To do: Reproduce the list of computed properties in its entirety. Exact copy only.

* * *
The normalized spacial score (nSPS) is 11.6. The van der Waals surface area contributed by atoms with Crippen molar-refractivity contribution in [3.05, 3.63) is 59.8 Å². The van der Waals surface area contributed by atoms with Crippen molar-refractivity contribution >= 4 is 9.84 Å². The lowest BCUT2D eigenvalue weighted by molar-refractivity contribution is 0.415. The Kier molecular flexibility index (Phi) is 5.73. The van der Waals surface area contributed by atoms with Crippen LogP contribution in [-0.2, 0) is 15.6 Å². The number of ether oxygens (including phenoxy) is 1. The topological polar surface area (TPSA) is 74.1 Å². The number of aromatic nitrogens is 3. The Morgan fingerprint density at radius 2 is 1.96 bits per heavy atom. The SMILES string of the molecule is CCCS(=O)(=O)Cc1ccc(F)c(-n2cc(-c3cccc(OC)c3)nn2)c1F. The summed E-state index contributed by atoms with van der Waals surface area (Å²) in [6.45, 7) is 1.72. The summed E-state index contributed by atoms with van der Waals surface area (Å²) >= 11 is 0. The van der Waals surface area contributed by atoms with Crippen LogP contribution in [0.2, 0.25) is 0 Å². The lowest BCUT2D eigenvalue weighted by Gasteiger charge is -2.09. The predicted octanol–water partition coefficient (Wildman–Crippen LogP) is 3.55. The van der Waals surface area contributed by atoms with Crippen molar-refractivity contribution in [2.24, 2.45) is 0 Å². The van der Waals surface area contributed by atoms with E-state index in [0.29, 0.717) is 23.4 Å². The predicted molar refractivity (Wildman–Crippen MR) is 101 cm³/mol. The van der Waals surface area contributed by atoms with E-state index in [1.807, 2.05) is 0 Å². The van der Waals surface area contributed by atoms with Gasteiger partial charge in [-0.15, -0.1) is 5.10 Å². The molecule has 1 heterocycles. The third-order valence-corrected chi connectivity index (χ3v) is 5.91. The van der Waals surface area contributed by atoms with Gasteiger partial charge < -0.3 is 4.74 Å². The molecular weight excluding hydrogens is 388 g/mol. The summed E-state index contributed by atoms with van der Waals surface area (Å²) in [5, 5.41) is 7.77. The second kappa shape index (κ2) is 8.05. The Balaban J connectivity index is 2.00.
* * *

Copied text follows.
The normalized spacial score (nSPS) is 11.6. The van der Waals surface area contributed by atoms with Crippen molar-refractivity contribution in [3.05, 3.63) is 59.8 Å². The van der Waals surface area contributed by atoms with Crippen molar-refractivity contribution >= 4 is 9.84 Å². The lowest BCUT2D eigenvalue weighted by molar-refractivity contribution is 0.415. The Kier molecular flexibility index (Phi) is 5.73. The van der Waals surface area contributed by atoms with Crippen LogP contribution in [-0.2, 0) is 15.6 Å². The number of ether oxygens (including phenoxy) is 1. The topological polar surface area (TPSA) is 74.1 Å². The number of aromatic nitrogens is 3. The Morgan fingerprint density at radius 2 is 1.96 bits per heavy atom. The SMILES string of the molecule is CCCS(=O)(=O)Cc1ccc(F)c(-n2cc(-c3cccc(OC)c3)nn2)c1F. The summed E-state index contributed by atoms with van der Waals surface area (Å²) in [6.45, 7) is 1.72. The summed E-state index contributed by atoms with van der Waals surface area (Å²) >= 11 is 0. The van der Waals surface area contributed by atoms with Crippen LogP contribution in [0.2, 0.25) is 0 Å². The lowest BCUT2D eigenvalue weighted by Gasteiger charge is -2.09. The predicted octanol–water partition coefficient (Wildman–Crippen LogP) is 3.55. The van der Waals surface area contributed by atoms with Crippen molar-refractivity contribution in [2.24, 2.45) is 0 Å². The van der Waals surface area contributed by atoms with E-state index in [0.29, 0.717) is 23.4 Å². The predicted molar refractivity (Wildman–Crippen MR) is 101 cm³/mol. The van der Waals surface area contributed by atoms with E-state index in [1.807, 2.05) is 0 Å². The van der Waals surface area contributed by atoms with Gasteiger partial charge in [-0.15, -0.1) is 5.10 Å². The molecule has 1 heterocycles. The third-order valence-corrected chi connectivity index (χ3v) is 5.91. The van der Waals surface area contributed by atoms with Gasteiger partial charge < -0.3 is 4.74 Å². The molecular weight excluding hydrogens is 388 g/mol. The summed E-state index contributed by atoms with van der Waals surface area (Å²) in [5, 5.41) is 7.77. The second kappa shape index (κ2) is 8.05. The Balaban J connectivity index is 2.00.